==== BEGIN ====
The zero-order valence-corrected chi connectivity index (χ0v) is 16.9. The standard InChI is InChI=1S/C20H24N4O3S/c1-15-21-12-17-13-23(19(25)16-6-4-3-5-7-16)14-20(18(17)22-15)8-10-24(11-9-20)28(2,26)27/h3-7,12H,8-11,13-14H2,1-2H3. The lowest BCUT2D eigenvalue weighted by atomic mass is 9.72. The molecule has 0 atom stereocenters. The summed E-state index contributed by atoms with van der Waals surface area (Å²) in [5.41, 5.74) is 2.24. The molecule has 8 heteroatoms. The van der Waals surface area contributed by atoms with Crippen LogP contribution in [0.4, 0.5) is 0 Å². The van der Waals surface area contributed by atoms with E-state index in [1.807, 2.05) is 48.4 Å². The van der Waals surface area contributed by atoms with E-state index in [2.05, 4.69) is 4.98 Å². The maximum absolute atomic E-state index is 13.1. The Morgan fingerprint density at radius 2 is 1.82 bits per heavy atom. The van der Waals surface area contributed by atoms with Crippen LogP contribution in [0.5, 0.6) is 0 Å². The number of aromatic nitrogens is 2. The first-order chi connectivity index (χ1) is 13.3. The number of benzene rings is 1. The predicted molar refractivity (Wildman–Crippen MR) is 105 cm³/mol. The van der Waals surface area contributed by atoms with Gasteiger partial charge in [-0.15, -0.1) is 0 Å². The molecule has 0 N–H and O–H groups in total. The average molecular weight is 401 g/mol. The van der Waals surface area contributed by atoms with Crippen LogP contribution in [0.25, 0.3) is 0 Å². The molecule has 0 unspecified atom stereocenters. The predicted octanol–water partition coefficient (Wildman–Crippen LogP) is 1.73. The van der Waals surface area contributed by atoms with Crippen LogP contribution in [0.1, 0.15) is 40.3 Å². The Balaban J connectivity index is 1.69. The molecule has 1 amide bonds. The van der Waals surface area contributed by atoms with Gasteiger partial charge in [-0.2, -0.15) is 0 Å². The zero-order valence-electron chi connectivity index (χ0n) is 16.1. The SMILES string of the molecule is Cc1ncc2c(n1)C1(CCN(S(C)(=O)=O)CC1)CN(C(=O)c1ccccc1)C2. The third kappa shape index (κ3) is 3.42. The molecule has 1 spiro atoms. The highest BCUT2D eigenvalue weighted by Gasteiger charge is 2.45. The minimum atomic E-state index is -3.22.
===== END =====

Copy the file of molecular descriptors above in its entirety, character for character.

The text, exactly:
The zero-order valence-corrected chi connectivity index (χ0v) is 16.9. The standard InChI is InChI=1S/C20H24N4O3S/c1-15-21-12-17-13-23(19(25)16-6-4-3-5-7-16)14-20(18(17)22-15)8-10-24(11-9-20)28(2,26)27/h3-7,12H,8-11,13-14H2,1-2H3. The lowest BCUT2D eigenvalue weighted by atomic mass is 9.72. The molecule has 0 atom stereocenters. The summed E-state index contributed by atoms with van der Waals surface area (Å²) in [5.41, 5.74) is 2.24. The molecule has 8 heteroatoms. The van der Waals surface area contributed by atoms with Crippen LogP contribution in [0.4, 0.5) is 0 Å². The van der Waals surface area contributed by atoms with E-state index in [1.807, 2.05) is 48.4 Å². The van der Waals surface area contributed by atoms with E-state index in [2.05, 4.69) is 4.98 Å². The maximum absolute atomic E-state index is 13.1. The Morgan fingerprint density at radius 2 is 1.82 bits per heavy atom. The van der Waals surface area contributed by atoms with Crippen LogP contribution in [0.5, 0.6) is 0 Å². The number of aromatic nitrogens is 2. The first-order chi connectivity index (χ1) is 13.3. The number of benzene rings is 1. The predicted molar refractivity (Wildman–Crippen MR) is 105 cm³/mol. The van der Waals surface area contributed by atoms with Gasteiger partial charge in [-0.15, -0.1) is 0 Å². The molecule has 0 N–H and O–H groups in total. The average molecular weight is 401 g/mol. The van der Waals surface area contributed by atoms with Crippen LogP contribution in [0.25, 0.3) is 0 Å². The molecule has 0 unspecified atom stereocenters. The predicted octanol–water partition coefficient (Wildman–Crippen LogP) is 1.73. The van der Waals surface area contributed by atoms with Crippen LogP contribution in [0.1, 0.15) is 40.3 Å². The Balaban J connectivity index is 1.69. The molecule has 1 amide bonds. The van der Waals surface area contributed by atoms with Gasteiger partial charge in [-0.2, -0.15) is 0 Å². The zero-order valence-electron chi connectivity index (χ0n) is 16.1. The SMILES string of the molecule is Cc1ncc2c(n1)C1(CCN(S(C)(=O)=O)CC1)CN(C(=O)c1ccccc1)C2. The third kappa shape index (κ3) is 3.42. The molecule has 1 spiro atoms. The highest BCUT2D eigenvalue weighted by Gasteiger charge is 2.45. The minimum atomic E-state index is -3.22.